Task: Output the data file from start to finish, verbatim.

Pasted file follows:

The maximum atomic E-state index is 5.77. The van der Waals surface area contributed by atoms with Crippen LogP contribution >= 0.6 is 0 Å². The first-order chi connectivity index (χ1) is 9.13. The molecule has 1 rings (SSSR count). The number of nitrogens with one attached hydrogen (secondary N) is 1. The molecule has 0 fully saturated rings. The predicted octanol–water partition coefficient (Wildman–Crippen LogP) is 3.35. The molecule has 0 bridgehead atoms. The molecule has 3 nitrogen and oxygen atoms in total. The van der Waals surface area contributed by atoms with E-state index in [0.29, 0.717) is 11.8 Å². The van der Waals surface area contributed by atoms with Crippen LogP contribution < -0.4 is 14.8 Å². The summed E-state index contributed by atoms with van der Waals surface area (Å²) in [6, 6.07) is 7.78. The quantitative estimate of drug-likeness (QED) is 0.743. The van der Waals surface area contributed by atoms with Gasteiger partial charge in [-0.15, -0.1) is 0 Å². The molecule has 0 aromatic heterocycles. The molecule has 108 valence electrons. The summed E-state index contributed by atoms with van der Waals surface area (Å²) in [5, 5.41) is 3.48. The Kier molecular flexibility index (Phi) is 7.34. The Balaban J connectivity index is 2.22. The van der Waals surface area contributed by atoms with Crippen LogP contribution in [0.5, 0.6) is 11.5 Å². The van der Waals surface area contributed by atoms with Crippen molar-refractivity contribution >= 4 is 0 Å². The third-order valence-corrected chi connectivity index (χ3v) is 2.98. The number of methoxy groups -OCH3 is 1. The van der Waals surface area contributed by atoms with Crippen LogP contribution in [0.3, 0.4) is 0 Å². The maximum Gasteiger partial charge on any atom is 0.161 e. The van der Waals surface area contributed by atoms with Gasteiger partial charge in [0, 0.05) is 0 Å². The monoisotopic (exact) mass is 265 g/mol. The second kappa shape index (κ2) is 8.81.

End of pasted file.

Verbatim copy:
The maximum atomic E-state index is 5.77. The van der Waals surface area contributed by atoms with Crippen LogP contribution >= 0.6 is 0 Å². The first-order chi connectivity index (χ1) is 9.13. The molecule has 1 rings (SSSR count). The number of nitrogens with one attached hydrogen (secondary N) is 1. The molecule has 0 fully saturated rings. The predicted octanol–water partition coefficient (Wildman–Crippen LogP) is 3.35. The molecule has 0 bridgehead atoms. The molecule has 3 nitrogen and oxygen atoms in total. The van der Waals surface area contributed by atoms with E-state index in [0.29, 0.717) is 11.8 Å². The van der Waals surface area contributed by atoms with Crippen LogP contribution < -0.4 is 14.8 Å². The summed E-state index contributed by atoms with van der Waals surface area (Å²) in [6, 6.07) is 7.78. The quantitative estimate of drug-likeness (QED) is 0.743. The van der Waals surface area contributed by atoms with Gasteiger partial charge in [-0.15, -0.1) is 0 Å². The molecule has 0 aromatic heterocycles. The molecule has 108 valence electrons. The summed E-state index contributed by atoms with van der Waals surface area (Å²) in [5, 5.41) is 3.48. The Kier molecular flexibility index (Phi) is 7.34. The Balaban J connectivity index is 2.22. The van der Waals surface area contributed by atoms with Crippen LogP contribution in [0.5, 0.6) is 11.5 Å². The van der Waals surface area contributed by atoms with Crippen molar-refractivity contribution >= 4 is 0 Å². The third-order valence-corrected chi connectivity index (χ3v) is 2.98. The number of methoxy groups -OCH3 is 1. The van der Waals surface area contributed by atoms with Crippen LogP contribution in [0.3, 0.4) is 0 Å². The maximum Gasteiger partial charge on any atom is 0.161 e. The van der Waals surface area contributed by atoms with Gasteiger partial charge in [0, 0.05) is 0 Å². The monoisotopic (exact) mass is 265 g/mol. The second kappa shape index (κ2) is 8.81.